McCloskey urges growers to use multiple herbicide active ingredients with different MOAs for weed control in all crops. He notes that not a single new herbicide mechanism of action has been discovered in the last two decades, though several products used in other crops are gaining registrations against weeds in pecan orchards.
Uncontrolled weeds in pecan orchards under 10-years old, McCloskey says, can substantially stunt tree growth, delay the onset of harvest, and reduce yields. The cross sectional trunk area of young trees can be cut in half by a small amount of weed competition during the growing season.
A second Arizona pecan field trial site is located in Sahuarita under the management of FICO. There are two other weed control study sites in Cochise County.
The best canopy for optimum yield, quality
UA engineers Pedro Andrade and John Heun integrated specialized instrumentation to the front section of the Kubota ATV to measure the distribution of light hitting the ground as the ATV moves inside the orchard.
The mechanical structure in front includes a 25-foot-wide array of light bars manufactured by Decagon. In this line of work, Andrade is collaborating with NMSU’s Heerema. Together, they are conducting field trials on the Arizona sites and in New Mexico’s famed pecan belt, the Mesilla Valley.
The New Mexico field trial is a hedging study examining the frequency of mechanically pruning pecan trees - topping and siding – and how its frequency impacts light interception and fruit production.
In Arizona, Andrade and Heerema’s work focuses on how the direction of mechanical pruning in rows impacts light interception and yield.
In the Mesilla Valley, their goal is to determine optimal pruning regimens for pecan trees to allow the most usable sunlight to penetrate the tree canopy to maximize photosynthesis to produce and maintain a healthy pecan tree with high nut yield and quality.
The light bars measure usable penetrable light through the tree canopy called photosynthetically active radiation (PAR – usable sunlight) which drives photosynthesis to create carbohydrates to produce fruit.
“If the canopy keeps all of the light at the top and not enough makes its way into the canopy, the canopy will not receive sufficient light to produce pecan fruit,” Heerema said.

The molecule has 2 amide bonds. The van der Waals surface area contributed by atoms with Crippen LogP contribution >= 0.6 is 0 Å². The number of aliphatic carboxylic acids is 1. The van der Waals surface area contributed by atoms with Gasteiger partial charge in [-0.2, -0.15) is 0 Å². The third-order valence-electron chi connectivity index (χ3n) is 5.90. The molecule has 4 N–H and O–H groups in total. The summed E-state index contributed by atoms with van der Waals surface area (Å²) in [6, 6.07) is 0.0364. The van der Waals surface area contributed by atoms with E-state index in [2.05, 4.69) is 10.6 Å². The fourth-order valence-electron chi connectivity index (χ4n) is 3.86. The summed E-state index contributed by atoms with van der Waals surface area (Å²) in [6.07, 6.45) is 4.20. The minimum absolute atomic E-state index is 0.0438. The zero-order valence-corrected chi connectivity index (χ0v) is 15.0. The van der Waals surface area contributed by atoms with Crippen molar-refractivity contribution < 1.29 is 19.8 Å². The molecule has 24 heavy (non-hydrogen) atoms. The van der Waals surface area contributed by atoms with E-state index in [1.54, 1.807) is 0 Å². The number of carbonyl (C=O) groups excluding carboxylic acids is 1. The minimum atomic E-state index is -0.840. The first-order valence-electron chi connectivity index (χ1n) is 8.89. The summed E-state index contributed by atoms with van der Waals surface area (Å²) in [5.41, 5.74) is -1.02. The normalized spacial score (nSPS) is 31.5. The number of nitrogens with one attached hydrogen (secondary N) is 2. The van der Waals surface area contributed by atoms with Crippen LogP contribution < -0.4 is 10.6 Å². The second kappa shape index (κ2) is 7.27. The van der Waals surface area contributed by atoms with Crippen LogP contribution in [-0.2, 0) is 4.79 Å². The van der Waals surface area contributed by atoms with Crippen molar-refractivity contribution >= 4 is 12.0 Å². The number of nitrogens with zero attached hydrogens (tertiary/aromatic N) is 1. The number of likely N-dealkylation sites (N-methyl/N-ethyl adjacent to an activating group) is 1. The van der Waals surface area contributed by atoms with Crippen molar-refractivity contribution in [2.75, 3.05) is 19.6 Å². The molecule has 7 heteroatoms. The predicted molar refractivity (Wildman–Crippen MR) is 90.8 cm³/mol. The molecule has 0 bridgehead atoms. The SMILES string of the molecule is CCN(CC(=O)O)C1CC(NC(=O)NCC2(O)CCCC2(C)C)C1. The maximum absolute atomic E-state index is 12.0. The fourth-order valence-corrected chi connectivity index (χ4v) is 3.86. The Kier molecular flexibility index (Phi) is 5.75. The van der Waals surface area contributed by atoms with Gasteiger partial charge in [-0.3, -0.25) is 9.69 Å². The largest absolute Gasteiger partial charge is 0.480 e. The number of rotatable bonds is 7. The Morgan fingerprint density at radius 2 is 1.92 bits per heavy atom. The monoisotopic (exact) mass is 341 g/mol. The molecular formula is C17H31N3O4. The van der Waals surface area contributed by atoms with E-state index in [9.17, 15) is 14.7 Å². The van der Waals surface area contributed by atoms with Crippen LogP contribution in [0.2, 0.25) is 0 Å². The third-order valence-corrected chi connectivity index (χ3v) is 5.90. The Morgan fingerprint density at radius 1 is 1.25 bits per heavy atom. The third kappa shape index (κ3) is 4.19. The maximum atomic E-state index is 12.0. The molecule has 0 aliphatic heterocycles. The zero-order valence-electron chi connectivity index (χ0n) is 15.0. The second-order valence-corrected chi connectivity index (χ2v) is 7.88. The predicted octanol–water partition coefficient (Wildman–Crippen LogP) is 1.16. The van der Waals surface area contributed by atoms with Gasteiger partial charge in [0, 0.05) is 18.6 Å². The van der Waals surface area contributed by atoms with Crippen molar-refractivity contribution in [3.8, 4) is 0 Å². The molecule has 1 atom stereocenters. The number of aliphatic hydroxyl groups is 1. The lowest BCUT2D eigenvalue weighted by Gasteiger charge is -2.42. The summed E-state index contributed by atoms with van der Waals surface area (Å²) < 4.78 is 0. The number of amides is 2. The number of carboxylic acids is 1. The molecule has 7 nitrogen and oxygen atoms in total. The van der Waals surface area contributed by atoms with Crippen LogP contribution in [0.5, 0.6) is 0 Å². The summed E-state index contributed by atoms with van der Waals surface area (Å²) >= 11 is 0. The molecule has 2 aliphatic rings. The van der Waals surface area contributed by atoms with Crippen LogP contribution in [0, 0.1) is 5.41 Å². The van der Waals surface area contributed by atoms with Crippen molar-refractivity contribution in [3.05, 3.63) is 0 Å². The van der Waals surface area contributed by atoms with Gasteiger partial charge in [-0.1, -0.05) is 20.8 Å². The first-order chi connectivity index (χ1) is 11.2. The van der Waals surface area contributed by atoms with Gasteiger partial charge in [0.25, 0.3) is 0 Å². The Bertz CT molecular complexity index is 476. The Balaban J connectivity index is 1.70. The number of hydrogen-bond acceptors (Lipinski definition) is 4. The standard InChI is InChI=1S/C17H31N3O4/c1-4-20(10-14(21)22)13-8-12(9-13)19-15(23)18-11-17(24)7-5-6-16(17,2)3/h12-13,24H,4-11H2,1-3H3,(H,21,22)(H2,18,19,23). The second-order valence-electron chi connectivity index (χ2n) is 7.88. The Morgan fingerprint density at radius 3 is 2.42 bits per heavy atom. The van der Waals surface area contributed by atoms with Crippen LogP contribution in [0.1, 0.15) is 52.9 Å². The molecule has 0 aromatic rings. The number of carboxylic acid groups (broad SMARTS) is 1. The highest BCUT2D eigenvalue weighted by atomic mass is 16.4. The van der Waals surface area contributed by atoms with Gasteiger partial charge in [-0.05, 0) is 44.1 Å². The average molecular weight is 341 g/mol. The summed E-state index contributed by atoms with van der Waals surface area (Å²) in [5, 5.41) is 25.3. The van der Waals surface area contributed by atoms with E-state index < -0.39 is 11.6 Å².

In this case, the survival rate of shoots would decline. A large part of the canopy would die causing the orchard to never reach its full potential.
“We’re trying to determine what percentage PAR interception is optimal for production to maintain high yields, plus maintain a larger crop in alternate bearing years,” Heerema said.
Heerema guestimates that 60 percent PAR is required in the canopy to help produce a good crop.
“We want to produce higher yields in bearing and non-bearing years.”
Using precision agriculture means collecting huge data sets. In a June 20 field trial, Heerema says the equipment collected about 20,000 data points.
Heerema noted, “We’re working our way through huge datasets to achieve these recommendations.” It’s a slow process.
A federal grant by the USDA-NIFA Specialty Crops Initiative (SCRI) is financially supporting the experimental work of Andrade and Heerema. This grant provides an excellent opportunity to collaborate with other universities, including University of California Davis, Washington State, and Oregon State.
Using the same collaborative approach, Andrade and Heerema could generate this same type of data in a proposed pecan study in cooperation with UA Extension Specialist Jim Walworth to study the impact of soil-applied zinc on tree growth.
Back to the Red Rock trial, pecan grower Barry Armstrong is anxious for the specialists to complete their studies so he can implement the findings.
“As a grower, this will save us time and money,” Armstrong said. “The fewer chemicals we spray is a good deal for everyone.”
McCloskey added, “It’s a win-win.”